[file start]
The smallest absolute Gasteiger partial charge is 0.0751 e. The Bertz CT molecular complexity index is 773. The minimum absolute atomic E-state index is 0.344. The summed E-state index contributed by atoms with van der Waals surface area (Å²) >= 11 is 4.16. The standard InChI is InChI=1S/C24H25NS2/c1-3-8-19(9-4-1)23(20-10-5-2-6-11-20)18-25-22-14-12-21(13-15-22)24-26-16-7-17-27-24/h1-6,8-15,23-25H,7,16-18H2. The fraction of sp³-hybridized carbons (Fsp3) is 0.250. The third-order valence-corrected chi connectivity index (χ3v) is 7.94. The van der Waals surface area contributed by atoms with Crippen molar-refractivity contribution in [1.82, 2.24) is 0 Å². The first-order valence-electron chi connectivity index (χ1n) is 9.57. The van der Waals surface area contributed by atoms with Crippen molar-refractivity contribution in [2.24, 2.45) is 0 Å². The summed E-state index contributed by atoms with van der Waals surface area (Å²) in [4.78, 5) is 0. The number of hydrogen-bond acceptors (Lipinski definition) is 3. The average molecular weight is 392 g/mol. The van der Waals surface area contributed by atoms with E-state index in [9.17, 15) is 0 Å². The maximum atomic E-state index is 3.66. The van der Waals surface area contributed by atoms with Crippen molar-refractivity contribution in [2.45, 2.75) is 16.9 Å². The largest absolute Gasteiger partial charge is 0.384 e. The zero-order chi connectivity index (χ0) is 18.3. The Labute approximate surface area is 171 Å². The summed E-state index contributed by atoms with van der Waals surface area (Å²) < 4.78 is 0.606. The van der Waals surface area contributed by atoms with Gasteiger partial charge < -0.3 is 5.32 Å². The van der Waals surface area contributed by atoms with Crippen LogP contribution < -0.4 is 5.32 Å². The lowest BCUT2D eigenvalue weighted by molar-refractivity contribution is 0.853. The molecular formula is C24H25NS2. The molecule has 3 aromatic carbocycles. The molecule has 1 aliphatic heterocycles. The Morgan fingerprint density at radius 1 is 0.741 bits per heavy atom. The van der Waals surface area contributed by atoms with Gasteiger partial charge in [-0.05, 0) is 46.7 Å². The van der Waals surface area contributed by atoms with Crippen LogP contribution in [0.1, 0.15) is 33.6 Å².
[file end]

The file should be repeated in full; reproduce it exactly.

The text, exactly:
The smallest absolute Gasteiger partial charge is 0.0751 e. The Bertz CT molecular complexity index is 773. The minimum absolute atomic E-state index is 0.344. The summed E-state index contributed by atoms with van der Waals surface area (Å²) >= 11 is 4.16. The standard InChI is InChI=1S/C24H25NS2/c1-3-8-19(9-4-1)23(20-10-5-2-6-11-20)18-25-22-14-12-21(13-15-22)24-26-16-7-17-27-24/h1-6,8-15,23-25H,7,16-18H2. The fraction of sp³-hybridized carbons (Fsp3) is 0.250. The third-order valence-corrected chi connectivity index (χ3v) is 7.94. The van der Waals surface area contributed by atoms with Crippen molar-refractivity contribution in [1.82, 2.24) is 0 Å². The first-order valence-electron chi connectivity index (χ1n) is 9.57. The van der Waals surface area contributed by atoms with Crippen molar-refractivity contribution in [2.24, 2.45) is 0 Å². The summed E-state index contributed by atoms with van der Waals surface area (Å²) in [4.78, 5) is 0. The number of hydrogen-bond acceptors (Lipinski definition) is 3. The average molecular weight is 392 g/mol. The van der Waals surface area contributed by atoms with E-state index in [9.17, 15) is 0 Å². The maximum atomic E-state index is 3.66. The van der Waals surface area contributed by atoms with Crippen molar-refractivity contribution in [2.45, 2.75) is 16.9 Å². The largest absolute Gasteiger partial charge is 0.384 e. The zero-order chi connectivity index (χ0) is 18.3. The Labute approximate surface area is 171 Å². The summed E-state index contributed by atoms with van der Waals surface area (Å²) < 4.78 is 0.606. The van der Waals surface area contributed by atoms with Gasteiger partial charge < -0.3 is 5.32 Å². The van der Waals surface area contributed by atoms with Crippen LogP contribution < -0.4 is 5.32 Å². The lowest BCUT2D eigenvalue weighted by molar-refractivity contribution is 0.853. The molecular formula is C24H25NS2. The molecule has 3 aromatic carbocycles. The molecule has 1 aliphatic heterocycles. The Morgan fingerprint density at radius 1 is 0.741 bits per heavy atom. The van der Waals surface area contributed by atoms with Gasteiger partial charge in [-0.05, 0) is 46.7 Å². The van der Waals surface area contributed by atoms with Crippen LogP contribution in [0.1, 0.15) is 33.6 Å².